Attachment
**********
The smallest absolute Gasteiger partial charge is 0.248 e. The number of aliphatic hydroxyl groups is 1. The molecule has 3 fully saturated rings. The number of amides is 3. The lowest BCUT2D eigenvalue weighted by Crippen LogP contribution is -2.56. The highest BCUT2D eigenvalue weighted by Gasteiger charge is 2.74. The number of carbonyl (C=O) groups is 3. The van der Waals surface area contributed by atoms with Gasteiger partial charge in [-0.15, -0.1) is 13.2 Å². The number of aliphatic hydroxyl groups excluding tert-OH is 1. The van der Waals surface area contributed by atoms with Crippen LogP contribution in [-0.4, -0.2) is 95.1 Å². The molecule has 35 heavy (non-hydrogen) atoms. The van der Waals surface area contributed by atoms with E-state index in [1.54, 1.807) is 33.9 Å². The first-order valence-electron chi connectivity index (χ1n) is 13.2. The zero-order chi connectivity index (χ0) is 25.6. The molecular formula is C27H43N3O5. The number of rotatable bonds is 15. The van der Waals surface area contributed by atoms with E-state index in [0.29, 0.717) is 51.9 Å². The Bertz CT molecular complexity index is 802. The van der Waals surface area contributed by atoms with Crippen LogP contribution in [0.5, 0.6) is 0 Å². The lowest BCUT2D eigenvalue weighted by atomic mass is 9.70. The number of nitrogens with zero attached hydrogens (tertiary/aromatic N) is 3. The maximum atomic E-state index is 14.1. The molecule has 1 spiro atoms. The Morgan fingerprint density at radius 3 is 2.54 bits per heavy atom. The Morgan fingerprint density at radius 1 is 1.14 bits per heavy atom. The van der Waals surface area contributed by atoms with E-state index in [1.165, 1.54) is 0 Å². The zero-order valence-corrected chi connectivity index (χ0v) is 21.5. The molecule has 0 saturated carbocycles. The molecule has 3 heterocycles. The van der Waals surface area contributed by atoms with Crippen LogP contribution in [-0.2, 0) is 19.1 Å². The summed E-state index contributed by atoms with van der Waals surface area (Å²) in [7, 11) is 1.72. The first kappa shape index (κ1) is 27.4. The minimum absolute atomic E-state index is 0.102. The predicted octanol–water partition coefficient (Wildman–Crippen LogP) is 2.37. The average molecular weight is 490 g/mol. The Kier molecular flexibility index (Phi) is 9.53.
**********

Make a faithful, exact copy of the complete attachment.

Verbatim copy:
The smallest absolute Gasteiger partial charge is 0.248 e. The number of aliphatic hydroxyl groups is 1. The molecule has 3 fully saturated rings. The number of amides is 3. The lowest BCUT2D eigenvalue weighted by Crippen LogP contribution is -2.56. The highest BCUT2D eigenvalue weighted by Gasteiger charge is 2.74. The number of carbonyl (C=O) groups is 3. The van der Waals surface area contributed by atoms with Gasteiger partial charge in [-0.15, -0.1) is 13.2 Å². The number of aliphatic hydroxyl groups excluding tert-OH is 1. The van der Waals surface area contributed by atoms with Crippen LogP contribution in [-0.4, -0.2) is 95.1 Å². The molecule has 35 heavy (non-hydrogen) atoms. The van der Waals surface area contributed by atoms with E-state index in [1.54, 1.807) is 33.9 Å². The first-order valence-electron chi connectivity index (χ1n) is 13.2. The zero-order chi connectivity index (χ0) is 25.6. The molecular formula is C27H43N3O5. The number of rotatable bonds is 15. The van der Waals surface area contributed by atoms with E-state index in [0.29, 0.717) is 51.9 Å². The Bertz CT molecular complexity index is 802. The van der Waals surface area contributed by atoms with Crippen LogP contribution in [0.5, 0.6) is 0 Å². The lowest BCUT2D eigenvalue weighted by atomic mass is 9.70. The number of nitrogens with zero attached hydrogens (tertiary/aromatic N) is 3. The maximum atomic E-state index is 14.1. The molecule has 1 spiro atoms. The Morgan fingerprint density at radius 3 is 2.54 bits per heavy atom. The Morgan fingerprint density at radius 1 is 1.14 bits per heavy atom. The van der Waals surface area contributed by atoms with E-state index in [1.165, 1.54) is 0 Å². The zero-order valence-corrected chi connectivity index (χ0v) is 21.5. The molecule has 0 saturated carbocycles. The molecule has 3 heterocycles. The van der Waals surface area contributed by atoms with Crippen LogP contribution in [-0.2, 0) is 19.1 Å². The summed E-state index contributed by atoms with van der Waals surface area (Å²) in [7, 11) is 1.72. The first kappa shape index (κ1) is 27.4. The minimum absolute atomic E-state index is 0.102. The predicted octanol–water partition coefficient (Wildman–Crippen LogP) is 2.37. The average molecular weight is 490 g/mol. The Kier molecular flexibility index (Phi) is 9.53.